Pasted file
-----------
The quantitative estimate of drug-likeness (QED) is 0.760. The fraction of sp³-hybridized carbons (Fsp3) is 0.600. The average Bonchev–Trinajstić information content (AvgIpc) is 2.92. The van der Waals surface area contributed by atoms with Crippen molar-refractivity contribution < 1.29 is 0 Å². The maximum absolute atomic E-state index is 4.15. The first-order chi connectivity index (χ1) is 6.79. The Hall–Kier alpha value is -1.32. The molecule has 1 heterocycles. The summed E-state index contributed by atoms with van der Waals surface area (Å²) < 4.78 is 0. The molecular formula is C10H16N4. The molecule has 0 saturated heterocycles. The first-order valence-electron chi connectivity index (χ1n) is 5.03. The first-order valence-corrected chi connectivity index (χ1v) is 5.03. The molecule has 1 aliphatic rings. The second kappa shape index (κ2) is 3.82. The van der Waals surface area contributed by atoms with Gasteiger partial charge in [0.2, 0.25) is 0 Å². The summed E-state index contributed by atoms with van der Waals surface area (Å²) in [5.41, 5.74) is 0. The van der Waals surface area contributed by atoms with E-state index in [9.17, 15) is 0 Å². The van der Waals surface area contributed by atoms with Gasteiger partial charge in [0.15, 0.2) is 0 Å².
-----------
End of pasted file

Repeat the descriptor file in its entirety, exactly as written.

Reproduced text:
The quantitative estimate of drug-likeness (QED) is 0.760. The fraction of sp³-hybridized carbons (Fsp3) is 0.600. The average Bonchev–Trinajstić information content (AvgIpc) is 2.92. The van der Waals surface area contributed by atoms with Crippen molar-refractivity contribution < 1.29 is 0 Å². The maximum absolute atomic E-state index is 4.15. The first-order chi connectivity index (χ1) is 6.79. The Hall–Kier alpha value is -1.32. The molecule has 1 heterocycles. The summed E-state index contributed by atoms with van der Waals surface area (Å²) < 4.78 is 0. The molecular formula is C10H16N4. The molecule has 0 saturated heterocycles. The first-order valence-electron chi connectivity index (χ1n) is 5.03. The first-order valence-corrected chi connectivity index (χ1v) is 5.03. The molecule has 1 aliphatic rings. The second kappa shape index (κ2) is 3.82. The van der Waals surface area contributed by atoms with Gasteiger partial charge in [0.2, 0.25) is 0 Å². The summed E-state index contributed by atoms with van der Waals surface area (Å²) in [5.41, 5.74) is 0. The van der Waals surface area contributed by atoms with E-state index in [9.17, 15) is 0 Å². The van der Waals surface area contributed by atoms with Gasteiger partial charge in [0.15, 0.2) is 0 Å².